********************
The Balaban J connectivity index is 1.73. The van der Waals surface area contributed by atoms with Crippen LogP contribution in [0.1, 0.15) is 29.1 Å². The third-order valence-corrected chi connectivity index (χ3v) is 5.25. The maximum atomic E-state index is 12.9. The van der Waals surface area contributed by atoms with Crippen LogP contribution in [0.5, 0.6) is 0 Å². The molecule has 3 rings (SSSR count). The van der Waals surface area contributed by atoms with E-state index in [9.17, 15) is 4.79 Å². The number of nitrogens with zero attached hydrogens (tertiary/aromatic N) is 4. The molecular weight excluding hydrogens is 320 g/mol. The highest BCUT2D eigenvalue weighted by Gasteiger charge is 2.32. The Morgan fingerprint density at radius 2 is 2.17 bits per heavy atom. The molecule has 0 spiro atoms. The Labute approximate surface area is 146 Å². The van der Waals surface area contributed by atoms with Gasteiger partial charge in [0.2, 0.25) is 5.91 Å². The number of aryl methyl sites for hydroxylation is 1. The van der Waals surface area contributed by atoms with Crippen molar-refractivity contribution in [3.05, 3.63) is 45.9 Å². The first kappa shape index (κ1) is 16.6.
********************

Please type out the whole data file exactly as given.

The Balaban J connectivity index is 1.73. The van der Waals surface area contributed by atoms with Crippen LogP contribution in [0.1, 0.15) is 29.1 Å². The third-order valence-corrected chi connectivity index (χ3v) is 5.25. The maximum atomic E-state index is 12.9. The van der Waals surface area contributed by atoms with Crippen LogP contribution in [0.5, 0.6) is 0 Å². The molecule has 3 rings (SSSR count). The van der Waals surface area contributed by atoms with E-state index in [9.17, 15) is 4.79 Å². The number of nitrogens with zero attached hydrogens (tertiary/aromatic N) is 4. The molecular weight excluding hydrogens is 320 g/mol. The highest BCUT2D eigenvalue weighted by Gasteiger charge is 2.32. The Morgan fingerprint density at radius 2 is 2.17 bits per heavy atom. The molecule has 0 spiro atoms. The Labute approximate surface area is 146 Å². The van der Waals surface area contributed by atoms with Gasteiger partial charge in [0.2, 0.25) is 5.91 Å². The number of aryl methyl sites for hydroxylation is 1. The van der Waals surface area contributed by atoms with Crippen molar-refractivity contribution in [3.05, 3.63) is 45.9 Å². The first kappa shape index (κ1) is 16.6.